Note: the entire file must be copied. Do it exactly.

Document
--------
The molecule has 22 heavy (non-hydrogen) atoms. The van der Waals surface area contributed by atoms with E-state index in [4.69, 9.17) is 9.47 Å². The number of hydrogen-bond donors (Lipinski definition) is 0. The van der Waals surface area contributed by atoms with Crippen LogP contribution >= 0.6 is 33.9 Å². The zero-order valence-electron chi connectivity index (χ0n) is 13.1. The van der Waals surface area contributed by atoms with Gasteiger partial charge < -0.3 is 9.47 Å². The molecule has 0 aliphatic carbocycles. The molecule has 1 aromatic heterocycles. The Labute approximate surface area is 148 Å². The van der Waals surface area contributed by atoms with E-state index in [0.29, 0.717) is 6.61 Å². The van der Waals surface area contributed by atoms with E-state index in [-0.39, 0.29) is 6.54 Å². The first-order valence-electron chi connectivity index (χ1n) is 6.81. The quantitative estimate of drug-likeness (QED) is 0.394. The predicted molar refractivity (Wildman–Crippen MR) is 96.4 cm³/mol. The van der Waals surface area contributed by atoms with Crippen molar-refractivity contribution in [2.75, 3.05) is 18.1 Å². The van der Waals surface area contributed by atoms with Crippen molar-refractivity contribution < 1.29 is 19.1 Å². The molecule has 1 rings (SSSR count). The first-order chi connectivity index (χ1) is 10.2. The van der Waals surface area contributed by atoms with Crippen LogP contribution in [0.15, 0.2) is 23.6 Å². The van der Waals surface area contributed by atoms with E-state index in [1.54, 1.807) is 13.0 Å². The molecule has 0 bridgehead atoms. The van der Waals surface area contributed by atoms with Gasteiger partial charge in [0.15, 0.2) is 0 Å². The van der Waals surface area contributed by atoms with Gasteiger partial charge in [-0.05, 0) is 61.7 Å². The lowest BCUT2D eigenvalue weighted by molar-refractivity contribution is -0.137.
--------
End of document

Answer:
The molecule has 22 heavy (non-hydrogen) atoms. The van der Waals surface area contributed by atoms with E-state index in [4.69, 9.17) is 9.47 Å². The number of hydrogen-bond donors (Lipinski definition) is 0. The van der Waals surface area contributed by atoms with Crippen LogP contribution >= 0.6 is 33.9 Å². The zero-order valence-electron chi connectivity index (χ0n) is 13.1. The van der Waals surface area contributed by atoms with Gasteiger partial charge < -0.3 is 9.47 Å². The molecule has 0 aliphatic carbocycles. The molecule has 1 aromatic heterocycles. The Labute approximate surface area is 148 Å². The van der Waals surface area contributed by atoms with E-state index in [0.29, 0.717) is 6.61 Å². The van der Waals surface area contributed by atoms with E-state index in [-0.39, 0.29) is 6.54 Å². The first-order valence-electron chi connectivity index (χ1n) is 6.81. The quantitative estimate of drug-likeness (QED) is 0.394. The predicted molar refractivity (Wildman–Crippen MR) is 96.4 cm³/mol. The van der Waals surface area contributed by atoms with Crippen molar-refractivity contribution in [2.75, 3.05) is 18.1 Å². The van der Waals surface area contributed by atoms with Crippen molar-refractivity contribution < 1.29 is 19.1 Å². The molecule has 1 rings (SSSR count). The first-order chi connectivity index (χ1) is 10.2. The van der Waals surface area contributed by atoms with Crippen LogP contribution in [0.15, 0.2) is 23.6 Å². The van der Waals surface area contributed by atoms with E-state index in [1.54, 1.807) is 13.0 Å². The molecule has 0 bridgehead atoms. The van der Waals surface area contributed by atoms with Gasteiger partial charge in [0.15, 0.2) is 0 Å². The van der Waals surface area contributed by atoms with Gasteiger partial charge in [-0.05, 0) is 61.7 Å². The lowest BCUT2D eigenvalue weighted by molar-refractivity contribution is -0.137.